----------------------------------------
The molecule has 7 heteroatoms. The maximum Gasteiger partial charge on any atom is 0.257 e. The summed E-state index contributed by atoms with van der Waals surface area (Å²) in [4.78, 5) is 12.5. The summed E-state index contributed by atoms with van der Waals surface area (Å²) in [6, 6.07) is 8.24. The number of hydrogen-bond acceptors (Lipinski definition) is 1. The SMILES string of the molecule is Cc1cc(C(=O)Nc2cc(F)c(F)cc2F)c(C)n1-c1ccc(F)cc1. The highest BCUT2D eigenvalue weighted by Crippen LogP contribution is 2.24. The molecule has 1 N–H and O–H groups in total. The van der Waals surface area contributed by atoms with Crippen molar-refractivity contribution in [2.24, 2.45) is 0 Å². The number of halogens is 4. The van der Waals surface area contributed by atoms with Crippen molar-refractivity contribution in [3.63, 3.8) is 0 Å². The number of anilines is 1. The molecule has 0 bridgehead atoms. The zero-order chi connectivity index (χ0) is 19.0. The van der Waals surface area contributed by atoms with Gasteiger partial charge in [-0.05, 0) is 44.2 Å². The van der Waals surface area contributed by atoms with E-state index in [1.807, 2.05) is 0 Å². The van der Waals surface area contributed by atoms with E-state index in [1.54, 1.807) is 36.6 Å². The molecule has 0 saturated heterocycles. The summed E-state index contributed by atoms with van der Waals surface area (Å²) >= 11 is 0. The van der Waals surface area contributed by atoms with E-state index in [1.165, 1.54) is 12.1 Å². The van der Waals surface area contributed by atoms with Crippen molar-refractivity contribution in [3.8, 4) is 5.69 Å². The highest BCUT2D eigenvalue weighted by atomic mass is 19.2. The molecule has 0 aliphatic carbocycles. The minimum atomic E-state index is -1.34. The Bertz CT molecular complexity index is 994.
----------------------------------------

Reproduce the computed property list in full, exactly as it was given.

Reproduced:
The molecule has 7 heteroatoms. The maximum Gasteiger partial charge on any atom is 0.257 e. The summed E-state index contributed by atoms with van der Waals surface area (Å²) in [4.78, 5) is 12.5. The summed E-state index contributed by atoms with van der Waals surface area (Å²) in [6, 6.07) is 8.24. The number of hydrogen-bond acceptors (Lipinski definition) is 1. The SMILES string of the molecule is Cc1cc(C(=O)Nc2cc(F)c(F)cc2F)c(C)n1-c1ccc(F)cc1. The highest BCUT2D eigenvalue weighted by Crippen LogP contribution is 2.24. The molecule has 1 N–H and O–H groups in total. The van der Waals surface area contributed by atoms with Crippen molar-refractivity contribution in [2.24, 2.45) is 0 Å². The number of halogens is 4. The van der Waals surface area contributed by atoms with Crippen molar-refractivity contribution in [3.63, 3.8) is 0 Å². The number of anilines is 1. The molecule has 0 bridgehead atoms. The zero-order chi connectivity index (χ0) is 19.0. The van der Waals surface area contributed by atoms with Gasteiger partial charge in [-0.05, 0) is 44.2 Å². The van der Waals surface area contributed by atoms with E-state index in [1.807, 2.05) is 0 Å². The van der Waals surface area contributed by atoms with E-state index in [1.54, 1.807) is 36.6 Å². The molecule has 0 saturated heterocycles. The summed E-state index contributed by atoms with van der Waals surface area (Å²) >= 11 is 0. The van der Waals surface area contributed by atoms with E-state index in [1.165, 1.54) is 12.1 Å². The van der Waals surface area contributed by atoms with Crippen molar-refractivity contribution in [3.8, 4) is 5.69 Å². The highest BCUT2D eigenvalue weighted by atomic mass is 19.2. The molecule has 0 aliphatic carbocycles. The minimum atomic E-state index is -1.34. The Bertz CT molecular complexity index is 994.